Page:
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    Thank you. I now know that the ammunition for the rare revolver in question is 9mm Japanese , it does have a small rim , and one is unlikely to find any at the local Farm & Fleet.
    What an interesting gun.
     
  12. WestKentucky

    WestKentucky Member

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    Can brass be made? I have a new book on odd calibers and how to make brass for it if nobody knows.
     
    Last edited: Jan 12, 2019
  13. Von der Goltz

    Von der Goltz Member

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    If I remember correctly I got some of that Midway ammo and some reformed ammo made from .38 brass from Mr Nambu (can't seem to find a current website form him) and also noticed that Buffalo Arms has box 50 rounds of Japanese 9mm made from reformed brass for $87.59 which I may try since I've had good with results with other obsolete ammo from Buffalo Arms (per web site This is currently loaded ammunition for firearms chambered in 9mm Japanese Revolver using or reformed cases (item #9MMJAP) and a .356" diameter 150 grain round nose hard cast bullet (item #356150). First introduced in 1893). amo9mmjap.jpg
    I assume since this is an early serial number revolver was made in late 1890s or early 1900s.
     
  14. CapnMac

    CapnMac Member

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    I'll wager that's one that Ian would like to have (or just make a video of).
     
  15. Delawarean

    Delawarean Member

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    He already did!

     
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  16. WestKentucky

    WestKentucky Member

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    36C891D8-33AD-470A-AB89-BE995E9647CA.jpeg My book came through on my curiosity. Seems like a pain in the butt to make, but once made it seems like it should last a while since it’s low pressure. I love the note that you have to use a support while priming to keep the rim from ripping off. Seems like a case you want to apply pressure or support the case internally to prime.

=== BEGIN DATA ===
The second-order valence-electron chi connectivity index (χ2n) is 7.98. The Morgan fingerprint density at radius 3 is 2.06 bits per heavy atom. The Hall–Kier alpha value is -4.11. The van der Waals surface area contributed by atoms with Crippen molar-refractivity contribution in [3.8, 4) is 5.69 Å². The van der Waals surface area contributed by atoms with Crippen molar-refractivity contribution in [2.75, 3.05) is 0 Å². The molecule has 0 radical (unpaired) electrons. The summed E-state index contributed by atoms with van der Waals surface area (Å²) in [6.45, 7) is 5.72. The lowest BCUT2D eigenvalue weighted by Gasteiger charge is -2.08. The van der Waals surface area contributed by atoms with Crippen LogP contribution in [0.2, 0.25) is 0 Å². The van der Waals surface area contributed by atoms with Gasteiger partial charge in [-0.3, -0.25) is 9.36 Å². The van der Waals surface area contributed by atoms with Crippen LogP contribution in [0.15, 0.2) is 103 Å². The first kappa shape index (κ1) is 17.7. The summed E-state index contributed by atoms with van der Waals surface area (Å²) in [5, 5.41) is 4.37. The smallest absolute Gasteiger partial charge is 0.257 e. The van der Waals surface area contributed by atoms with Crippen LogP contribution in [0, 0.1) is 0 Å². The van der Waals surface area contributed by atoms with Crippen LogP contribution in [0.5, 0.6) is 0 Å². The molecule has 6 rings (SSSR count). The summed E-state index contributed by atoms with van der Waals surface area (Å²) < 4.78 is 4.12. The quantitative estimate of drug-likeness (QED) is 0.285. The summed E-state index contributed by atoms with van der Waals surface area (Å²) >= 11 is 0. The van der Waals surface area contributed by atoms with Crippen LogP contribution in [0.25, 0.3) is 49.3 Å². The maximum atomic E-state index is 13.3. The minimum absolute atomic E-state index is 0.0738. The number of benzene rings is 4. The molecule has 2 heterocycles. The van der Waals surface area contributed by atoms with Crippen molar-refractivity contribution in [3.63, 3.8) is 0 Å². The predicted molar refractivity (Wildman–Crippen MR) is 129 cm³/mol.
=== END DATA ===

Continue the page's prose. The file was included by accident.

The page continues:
17. Monac

    Monac Member

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    I was going to say that judging from the figures on Wikipedia that 9mm Browning Long brass might be a better starting point for making 9mm Japanese Revolver, because it is semi-rimmed and seemed to have an even small rim diameter than 9mm Japanese. Then I thought, who has Boxer primed 9mm BL brass? Maybe 38 Super would work better, because empty or once fired brass is actually available.
     
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  18. Sovblocgunfan

    Sovblocgunfan Member

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    Here is my T26. T26’s are interesting because, although they borrowed from other designs already in existence, this was a huge, massive leap forward in the Japanese firearms industry. They were not that far removed from matchlocks at this point, and were able to design a sort of mashup pistol using the french model 1892 as a basis for the side plate and influence from S&W topbreaks. The holster most commonly associated with the gun is very similar to those produced by the french for the 1892. New repros are available today. The cartridge is apparently unique-9mm Japanese doesn’t appear anywhere else in the inventory, and I do not believe there are other offerings chambered for it. Performance was anemic even by the standards of the day.

    The pistol does have the cylinder that only locks up as the trigger is pulled. Not exactly awesome.

    The T26 was made in pretty big quantities for the time, with new production halting the ‘20’s, although guns continued to be produced with leftover parts for some time. And there was a major type-centric refurb effort that occurred in the ‘30’s. Mine shows significant wear and I believe (no proof) that it was not refurbed based on where it was picked up (Korea).

    This revolver can often be found in prime shape and prices have enjoyed a bit of a collector’s premium recently.

    38346781-9283-4850-A9EF-96CDF3F2F929.jpeg
     
    Last edited: Jan 14, 2019
  19. Monac

    Monac Member

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    It is odd how the Japanese invented the Enfield .380 Mark II revolver about 40-45 years before the British. :)